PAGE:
I WAS disturbed to read the article entitled ‘Start dealing with abuse in schools’ (CL 18/5/03) as the comments made conveyed the impression that nothing was happening in Catholic schools in relation to responding to sexual abuse matters.
While recognising that matters of sexual abuse have not always been appropriately handled in Catholic schools in the past, most if not all Catholic schools have in recent years gone to enormous lengths to ensure that there are appropriate proactive and responsive strategies to dealing with sexual abuse, whether in the out-of-school environment or within the school environment.
In the Archdiocese of Brisbane we have employed child protection officers since the late 1980s who have assisted in the development of guidelines for responding to sexual abuse, inservicing of staff and developing resources for students.
It should be noted, however that the vast majority of the time, energy and resources expended in relation to abuse matters relates to abuse within families and by those closely associated with students in their home environments. Nearly all child abuse incidents fall into this category.
Staff of Catholic schools have, for many years, been at the forefront of assisting students and families in these sensitive and difficult situations.
Only a very few cases in recent years have related to staff in Catholic schools. Any allegation against a current or past staff member, whether they be lay, religious or clergy, is dealt with under the Towards Healing protocol of the Australian bishops and religious leaders. Police are involved where any criminal offence is alleged.
Catholic school authorities have co-operated fully with state authorities in the development of legislation and protocols for responding to abuse allegations either by staff or from other sources. These agencies include the Board of Teacher Registration, the Commission for Children and Young People and the Non-State Schools Accreditation Board.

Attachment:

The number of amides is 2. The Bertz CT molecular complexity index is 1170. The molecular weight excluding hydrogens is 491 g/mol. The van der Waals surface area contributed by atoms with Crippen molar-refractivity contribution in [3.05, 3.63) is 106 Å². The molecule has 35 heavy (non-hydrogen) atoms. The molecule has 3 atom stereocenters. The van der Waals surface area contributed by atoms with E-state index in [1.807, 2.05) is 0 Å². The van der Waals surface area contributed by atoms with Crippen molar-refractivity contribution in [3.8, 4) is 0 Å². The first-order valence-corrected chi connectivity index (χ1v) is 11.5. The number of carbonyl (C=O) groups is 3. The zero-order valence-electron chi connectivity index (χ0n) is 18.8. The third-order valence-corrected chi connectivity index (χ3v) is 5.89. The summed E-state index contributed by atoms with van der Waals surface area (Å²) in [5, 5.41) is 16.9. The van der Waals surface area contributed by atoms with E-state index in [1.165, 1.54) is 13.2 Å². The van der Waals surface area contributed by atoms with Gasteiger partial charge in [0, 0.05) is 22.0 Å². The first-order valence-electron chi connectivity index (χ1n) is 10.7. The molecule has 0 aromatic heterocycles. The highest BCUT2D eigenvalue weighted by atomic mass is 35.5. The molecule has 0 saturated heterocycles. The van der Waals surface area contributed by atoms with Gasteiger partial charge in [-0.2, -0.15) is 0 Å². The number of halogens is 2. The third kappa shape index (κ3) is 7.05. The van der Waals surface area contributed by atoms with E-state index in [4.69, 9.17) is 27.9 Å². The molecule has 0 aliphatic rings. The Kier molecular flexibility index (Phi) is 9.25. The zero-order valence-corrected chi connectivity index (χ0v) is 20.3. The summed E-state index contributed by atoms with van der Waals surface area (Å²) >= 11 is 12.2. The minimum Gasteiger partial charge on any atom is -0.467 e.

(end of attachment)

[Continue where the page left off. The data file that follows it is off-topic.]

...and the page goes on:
The Queensland Catholic Education Commission has produced a student protection resource for all Catholic schools in Queensland to respond to the range of matters in the area of harm to students. Last year in the Archdiocese of Brisbane all student protection strategies and resources were updated and revised. A proactive strategy for inservicing staff and students known as the ‘Feeling Safe’ strategy was implemented in all schools.
I can assure Ms Michelle Mulvihill that there is indeed extensive ‘conversation’ going on in Catholic schools in Queensland in relation to this matter with a view to ensuring that all that can be done is being done to combat harm to children.
The Catholic Leader is an Australian award-winning Catholic newspaper that has been published by the Archdiocese of Brisbane since 1929. Our journalism seeks to provide a full, accurate and balanced Catholic perspective of local, national and international news while upholding the dignity of the human person.
The Catholic Leader acknowledges Aboriginal and Torres Strait Islander people as the First Peoples of this country and especially acknowledge the traditional owners on whose lands we live and work throughout the Catholic Archdiocese of Brisbane.